As Makai and Ryan went back to South Africa yesterday, I started my own driving-trip around the inland part of Namibia. No more shining TOYOTA Hilux for me - too expensive and too big for this shabby Japanese traveller. Instead, I've been renting a VW Polo without A/C from AVIS since yesterday.


This Polo was about USD30.00 per day and it was actually a breaking price by Namibian standards. Even staff members at AVIS were surprised and wondered how I booked the car with this low price on the Internet. Lucky me!


Two things I wanted to do while renting this VW Polo were;

* To visit Himba people near a town called Kamanjab
* To drive through Etosha National Park and see tons of animals there

As far as I browsed through some websites on the Internet, there wasn't any cheap accommodation in Kamanjab, but one called "Korixas Rest Camp" - NAD200.00 for a single private room - was located in Korixas, about one and a half hours by driving south on a gravel road from Kamanjab. So I decided to be based in Korixas for two nights and went to Kamanjab on a day trip today.
The photo below shows the town of Korixas.


Once I arrived in Kamanjab, I asked a few local people about where I should go to meet Himba people. They told me to go to a lodge called "Gelbingen Lodge & Safaris", about 30km outside Kamanjab. This lodge would organise a guide for me to a Himba people's village nearby.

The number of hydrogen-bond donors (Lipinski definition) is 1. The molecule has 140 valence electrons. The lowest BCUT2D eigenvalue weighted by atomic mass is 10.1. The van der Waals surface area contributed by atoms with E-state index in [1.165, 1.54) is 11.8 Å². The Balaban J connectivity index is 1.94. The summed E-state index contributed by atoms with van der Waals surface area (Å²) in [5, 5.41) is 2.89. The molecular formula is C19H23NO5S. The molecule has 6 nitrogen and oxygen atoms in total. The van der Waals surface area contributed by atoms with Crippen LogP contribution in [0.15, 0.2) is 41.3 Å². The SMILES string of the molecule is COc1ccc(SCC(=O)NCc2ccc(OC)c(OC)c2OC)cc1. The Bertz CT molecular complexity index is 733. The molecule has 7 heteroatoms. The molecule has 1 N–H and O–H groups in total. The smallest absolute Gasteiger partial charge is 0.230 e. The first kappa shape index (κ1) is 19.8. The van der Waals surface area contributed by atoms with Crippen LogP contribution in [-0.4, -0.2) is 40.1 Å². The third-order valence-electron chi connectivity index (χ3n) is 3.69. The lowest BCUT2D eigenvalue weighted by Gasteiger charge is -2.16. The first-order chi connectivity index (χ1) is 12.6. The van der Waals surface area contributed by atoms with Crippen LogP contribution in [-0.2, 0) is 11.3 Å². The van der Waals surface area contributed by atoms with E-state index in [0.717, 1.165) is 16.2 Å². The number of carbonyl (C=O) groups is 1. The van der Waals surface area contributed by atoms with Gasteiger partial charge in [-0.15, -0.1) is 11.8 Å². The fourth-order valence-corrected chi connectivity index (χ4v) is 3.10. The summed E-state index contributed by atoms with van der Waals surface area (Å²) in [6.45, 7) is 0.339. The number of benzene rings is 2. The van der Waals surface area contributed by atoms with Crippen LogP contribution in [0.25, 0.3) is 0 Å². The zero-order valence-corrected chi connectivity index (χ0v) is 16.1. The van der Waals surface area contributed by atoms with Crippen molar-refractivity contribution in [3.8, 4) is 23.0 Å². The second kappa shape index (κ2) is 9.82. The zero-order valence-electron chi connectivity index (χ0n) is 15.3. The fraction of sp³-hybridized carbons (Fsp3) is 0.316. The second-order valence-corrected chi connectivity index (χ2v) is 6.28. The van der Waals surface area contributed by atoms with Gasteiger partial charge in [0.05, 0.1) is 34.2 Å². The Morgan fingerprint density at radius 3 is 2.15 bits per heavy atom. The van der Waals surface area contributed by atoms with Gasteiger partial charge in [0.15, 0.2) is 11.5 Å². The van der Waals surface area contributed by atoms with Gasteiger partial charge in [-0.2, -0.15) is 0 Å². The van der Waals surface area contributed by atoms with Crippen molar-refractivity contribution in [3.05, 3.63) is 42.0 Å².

!!!!! Note !!!!!
In order for foreigners to visit this Himba village, it's highly recommended that you make a booking through Gelbingen Lodge & Safaris beforehand.


I drove my Polo to the lodge and arrived there just before 3pm. And then I was greeted by local Namibian man Emanuel who was going to be my guide.
What I found funny then was that Himba people's village was actually located right next to this lodge.... Emanuel and I just walked through a little gate and there Himba people were. Very easy.


There were no men in this village at the time of my visit and Emanuel explained to me that Himba men went to big towns for work. There were only women, women, women and a few kids, all of whom had very few clothes on....



Their distinctive red skin directly reflected the strong sun-light and appeared to shine so brightly to my eyes.

The other peculiarity of these Himba women was their hair-style. Emanuel told me that they were actually adding up wigs. Such a funky hair-style!



The photo below shows a Himba boy's hair style. The hair coming forward not backward is the key-point. I wouldn't say that it looked cool but very unique.


One of their main diets is corn (or meiz) as pictured below. Emanuel let me try it, and yes it exactly tasted corn.


My visit to these Himba people was just less than an hour, but it was very intriguing and I wish I could stay there a bit longer, perhaps, until sunset to see what kind of dinner they would have and what they would do after dark.
Oh well, the best way for me to stay longer in a village like this would be to marry to a local woman, I guess.


Just before I left their village, I told Emanuel to ask these Himba women if they were ever interested in me. Emanuel spoke to the women and replied to me; "They all said No thank you!" Hahaha....


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